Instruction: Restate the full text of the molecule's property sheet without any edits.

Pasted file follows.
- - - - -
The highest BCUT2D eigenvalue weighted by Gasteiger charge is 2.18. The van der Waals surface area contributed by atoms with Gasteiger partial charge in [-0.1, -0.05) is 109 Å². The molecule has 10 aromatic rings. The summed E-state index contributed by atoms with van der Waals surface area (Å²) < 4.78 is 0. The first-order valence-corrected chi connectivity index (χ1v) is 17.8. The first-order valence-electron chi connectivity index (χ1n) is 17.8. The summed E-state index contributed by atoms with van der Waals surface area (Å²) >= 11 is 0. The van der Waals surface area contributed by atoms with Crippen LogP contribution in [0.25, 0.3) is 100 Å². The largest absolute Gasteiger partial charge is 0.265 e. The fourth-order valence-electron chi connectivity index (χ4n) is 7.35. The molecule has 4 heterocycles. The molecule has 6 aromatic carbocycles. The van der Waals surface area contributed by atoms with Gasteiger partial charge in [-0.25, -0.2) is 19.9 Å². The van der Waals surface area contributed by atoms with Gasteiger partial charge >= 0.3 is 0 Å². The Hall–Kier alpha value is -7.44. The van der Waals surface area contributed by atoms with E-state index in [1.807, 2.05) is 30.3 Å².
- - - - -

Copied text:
The highest BCUT2D eigenvalue weighted by Gasteiger charge is 2.18. The van der Waals surface area contributed by atoms with Gasteiger partial charge in [-0.1, -0.05) is 109 Å². The molecule has 10 aromatic rings. The summed E-state index contributed by atoms with van der Waals surface area (Å²) < 4.78 is 0. The first-order valence-corrected chi connectivity index (χ1v) is 17.8. The first-order valence-electron chi connectivity index (χ1n) is 17.8. The summed E-state index contributed by atoms with van der Waals surface area (Å²) >= 11 is 0. The van der Waals surface area contributed by atoms with Crippen LogP contribution in [0.25, 0.3) is 100 Å². The largest absolute Gasteiger partial charge is 0.265 e. The fourth-order valence-electron chi connectivity index (χ4n) is 7.35. The molecule has 4 heterocycles. The molecule has 6 aromatic carbocycles. The van der Waals surface area contributed by atoms with Gasteiger partial charge in [-0.25, -0.2) is 19.9 Å². The van der Waals surface area contributed by atoms with Gasteiger partial charge >= 0.3 is 0 Å². The Hall–Kier alpha value is -7.44. The van der Waals surface area contributed by atoms with E-state index in [1.807, 2.05) is 30.3 Å².